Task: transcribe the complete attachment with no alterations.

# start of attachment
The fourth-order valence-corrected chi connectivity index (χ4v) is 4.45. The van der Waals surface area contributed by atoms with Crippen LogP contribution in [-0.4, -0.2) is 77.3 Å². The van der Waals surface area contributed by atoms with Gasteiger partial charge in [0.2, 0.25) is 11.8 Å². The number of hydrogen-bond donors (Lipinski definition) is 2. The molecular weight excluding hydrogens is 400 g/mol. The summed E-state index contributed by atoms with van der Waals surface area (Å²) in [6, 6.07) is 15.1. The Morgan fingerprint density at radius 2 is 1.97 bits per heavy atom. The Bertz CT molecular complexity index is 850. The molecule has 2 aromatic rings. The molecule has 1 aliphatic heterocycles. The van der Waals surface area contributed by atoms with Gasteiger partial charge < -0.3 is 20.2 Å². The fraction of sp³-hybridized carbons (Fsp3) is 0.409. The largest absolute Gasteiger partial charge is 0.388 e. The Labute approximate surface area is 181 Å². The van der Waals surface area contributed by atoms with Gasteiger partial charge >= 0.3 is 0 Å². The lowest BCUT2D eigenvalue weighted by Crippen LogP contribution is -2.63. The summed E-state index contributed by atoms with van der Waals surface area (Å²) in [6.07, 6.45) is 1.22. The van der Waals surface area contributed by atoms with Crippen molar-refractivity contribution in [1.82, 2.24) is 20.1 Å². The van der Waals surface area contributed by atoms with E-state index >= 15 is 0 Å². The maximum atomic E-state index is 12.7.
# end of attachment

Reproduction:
The fourth-order valence-corrected chi connectivity index (χ4v) is 4.45. The van der Waals surface area contributed by atoms with Crippen LogP contribution in [-0.4, -0.2) is 77.3 Å². The van der Waals surface area contributed by atoms with Gasteiger partial charge in [0.2, 0.25) is 11.8 Å². The number of hydrogen-bond donors (Lipinski definition) is 2. The molecular weight excluding hydrogens is 400 g/mol. The summed E-state index contributed by atoms with van der Waals surface area (Å²) in [6, 6.07) is 15.1. The Morgan fingerprint density at radius 2 is 1.97 bits per heavy atom. The Bertz CT molecular complexity index is 850. The molecule has 2 aromatic rings. The molecule has 1 aliphatic heterocycles. The van der Waals surface area contributed by atoms with Gasteiger partial charge < -0.3 is 20.2 Å². The fraction of sp³-hybridized carbons (Fsp3) is 0.409. The largest absolute Gasteiger partial charge is 0.388 e. The Labute approximate surface area is 181 Å². The van der Waals surface area contributed by atoms with Gasteiger partial charge >= 0.3 is 0 Å². The lowest BCUT2D eigenvalue weighted by Crippen LogP contribution is -2.63. The summed E-state index contributed by atoms with van der Waals surface area (Å²) in [6.07, 6.45) is 1.22. The van der Waals surface area contributed by atoms with Crippen molar-refractivity contribution in [1.82, 2.24) is 20.1 Å². The van der Waals surface area contributed by atoms with E-state index >= 15 is 0 Å². The maximum atomic E-state index is 12.7.